FIG. 7 is a diagrammatic representation of the memory unit of an egg processing machine and its utilization with the marking apparatus of the present invention.

FIG. 8 is a diagrammatic view of the microswitch and pinsetter matrices showing their relationship to the memory belt of the memory unit.

FIG. 9 is a schematic electrical diagram of the control circuit for the marking apparatus of the present invention.

DESCRIPTION OF A PREFERRED EMBODIMENT Referring to FIG. 1, the egg marking apparatus 10 of the present invention can be seen to comprise a bank of aligned horizontally spaced marking devices 12 elevated a predetermined distance from a bucket-type egg conveyor 14. Each of the marking devices 12, herein successively designated 12 112 12 12 and 12 is adapted to mark an egg with indicia relating to grade and/or destination of the egg. Therefore, there is a separate marking device 12 associated with each of the various weight classes of eggs and destinations of the eggs as will be explained more fully hereinafter. The egg conveyor 14 may be identical to that disclosed in US. Pat. No. 2,895,274 issued to Harold J Mumma on July 21, 1959. However, it is only necessary for the operation of the apparatus of the present invention that the conveyor be of the type which is capable of carrying equally spaced eggs in a straight line beneath the marking apparatus with the ends of the eggs to be marked oriented in the uppermost position.

The marking apparatus is adapted to be used with an egg processing machine such as disclosed in the before mentioned US. Pat. No. 2,895,274. In that machine, eggs are separately weighed and deposited into a bucket-type conveyor with their large ends up while a memory unit records the weight of each egg along with identifying data relating to the particular bucket into which the egg is deposited. With this information recorded, the memory unit can be used to command the separate marking devices 12 of the present invention whereby an egg can be marked in accordance with its weight and/or destination.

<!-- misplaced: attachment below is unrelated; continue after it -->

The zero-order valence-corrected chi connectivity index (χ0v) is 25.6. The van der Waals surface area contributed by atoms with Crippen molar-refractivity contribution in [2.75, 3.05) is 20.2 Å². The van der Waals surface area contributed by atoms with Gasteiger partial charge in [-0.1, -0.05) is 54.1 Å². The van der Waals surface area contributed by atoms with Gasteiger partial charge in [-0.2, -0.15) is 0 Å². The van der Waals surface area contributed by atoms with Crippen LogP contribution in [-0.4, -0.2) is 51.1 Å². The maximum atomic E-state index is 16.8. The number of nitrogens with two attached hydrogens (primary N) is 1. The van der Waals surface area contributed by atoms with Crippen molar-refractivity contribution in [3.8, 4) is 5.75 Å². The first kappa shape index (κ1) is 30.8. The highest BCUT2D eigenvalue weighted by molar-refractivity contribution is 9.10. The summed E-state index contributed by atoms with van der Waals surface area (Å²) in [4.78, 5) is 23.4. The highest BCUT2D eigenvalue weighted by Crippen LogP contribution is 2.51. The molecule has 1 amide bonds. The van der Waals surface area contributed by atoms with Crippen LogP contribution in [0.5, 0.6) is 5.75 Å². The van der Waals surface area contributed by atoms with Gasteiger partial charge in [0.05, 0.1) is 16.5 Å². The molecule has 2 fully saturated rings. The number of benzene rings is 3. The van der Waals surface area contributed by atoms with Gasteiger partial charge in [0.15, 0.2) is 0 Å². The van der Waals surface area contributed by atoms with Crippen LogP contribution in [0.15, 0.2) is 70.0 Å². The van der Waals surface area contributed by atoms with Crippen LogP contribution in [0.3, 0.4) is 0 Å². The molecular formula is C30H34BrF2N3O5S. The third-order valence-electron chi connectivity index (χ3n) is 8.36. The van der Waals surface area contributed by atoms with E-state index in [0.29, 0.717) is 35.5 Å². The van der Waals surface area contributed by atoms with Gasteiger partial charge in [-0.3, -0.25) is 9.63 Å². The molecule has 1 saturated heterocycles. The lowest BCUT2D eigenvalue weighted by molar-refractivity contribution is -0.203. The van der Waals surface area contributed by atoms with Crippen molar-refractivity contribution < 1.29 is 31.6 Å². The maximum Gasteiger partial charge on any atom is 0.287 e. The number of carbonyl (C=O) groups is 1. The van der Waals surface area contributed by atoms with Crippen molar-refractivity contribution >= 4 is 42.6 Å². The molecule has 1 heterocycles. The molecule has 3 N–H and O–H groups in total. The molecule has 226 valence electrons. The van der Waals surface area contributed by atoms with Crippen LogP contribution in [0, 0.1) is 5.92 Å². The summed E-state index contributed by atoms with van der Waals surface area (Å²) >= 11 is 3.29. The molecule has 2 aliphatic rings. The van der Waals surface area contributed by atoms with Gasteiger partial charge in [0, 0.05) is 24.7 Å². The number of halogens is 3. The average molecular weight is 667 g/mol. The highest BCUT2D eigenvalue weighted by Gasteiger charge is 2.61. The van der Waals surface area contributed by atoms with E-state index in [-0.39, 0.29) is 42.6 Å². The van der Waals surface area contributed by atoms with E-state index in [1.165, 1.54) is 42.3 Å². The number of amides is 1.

The marking devices 12 are identical except for the indicia carried by the associated marking dies, so only one marking device will be described in detail. Referring to FIG. 2, a marking device 12 can be seen to include a marking wheel 16, a rotary solenoid l8 operatively connected to the marking wheel by an arm 20, a conventional inking roller 22, and a conventional transfer roller 24.

The marking wheel 16 can be seen more clearly in FIG. 3 to have a central hub 26 rotatably mounted upon a shaft 28. The hub rigidly supports five radiating pins 30 each carrying on its outer end a marking head 32. The pins each have an enlarged end portion 31 to secure the marking head to the pin and to react against centrifugal forces exerted on the marking head when the wheel is rotating.

The marking heads 32 are flexible hard rubber members and have a circumferential spacing about the marking wheel 16 equal to one half the linear centerto-center distance between two adjacent buckets in the egg conveyor 14. The heads are provided with an axial passage that has three distinguishable portionsa narrow base portion 34 that tightly receives one of the pins 30, an enlarged outer portion 36 defining a pocket for a marking die 38, and a hollow central portion 40 whose function will become apparent from the description that follows. The central portion of each head is capable of shifting along its longitudinal axis A (FIG. 3A and 3B) in compressive deformation. The narrowed cylindrical base portion 34 forms a neck about which the outer enlarged body of the head can swivel due to the flexible characteristics of the rubber. The swiveling movement enables the marking head to adapt itself to an egg E that is cocked, i.e., tilted to one side, in the conveyor 14 whereby the enlarged end of the egg is not pointing in a precisely vertical direction (FIG. 3A). Each head is capable of moving freely about its longitudinal axis A (FIGS. 3A and 33). It can pivot outwardly in any direction from its longitudinal axis A about the juncture 43 of the axes of the body and neck of the marker head through an angle of 30. It is clear that the head is, therefore, capable of swiveling universally in a conical zone having a 60 apex angle as illustrated in FIG. 3B and compressively deforming along the axis of its pin 30. The marking head, when it is within this conical zone, is capable of imprinting an unsmeared mark on the shell of an egg E.

The marking dies 38 are frusto-conical rubber elements that fit into the enlarged outer portion 36 of the marker heads. The annular wall of the enlarged outer portion 36 is tapered to matingly receive the tapered side wall of a die 38 in a manner such that the centrifugal force exerted on the die when the marking wheel is rotating will not cause the die to be forced out of the marker head. The resilience of the rubber marking head, however, allows the die to be simply snapped by hand into the mating pocket and snapped out in a similar manner when it is desired to change dies in any one of the marking heads.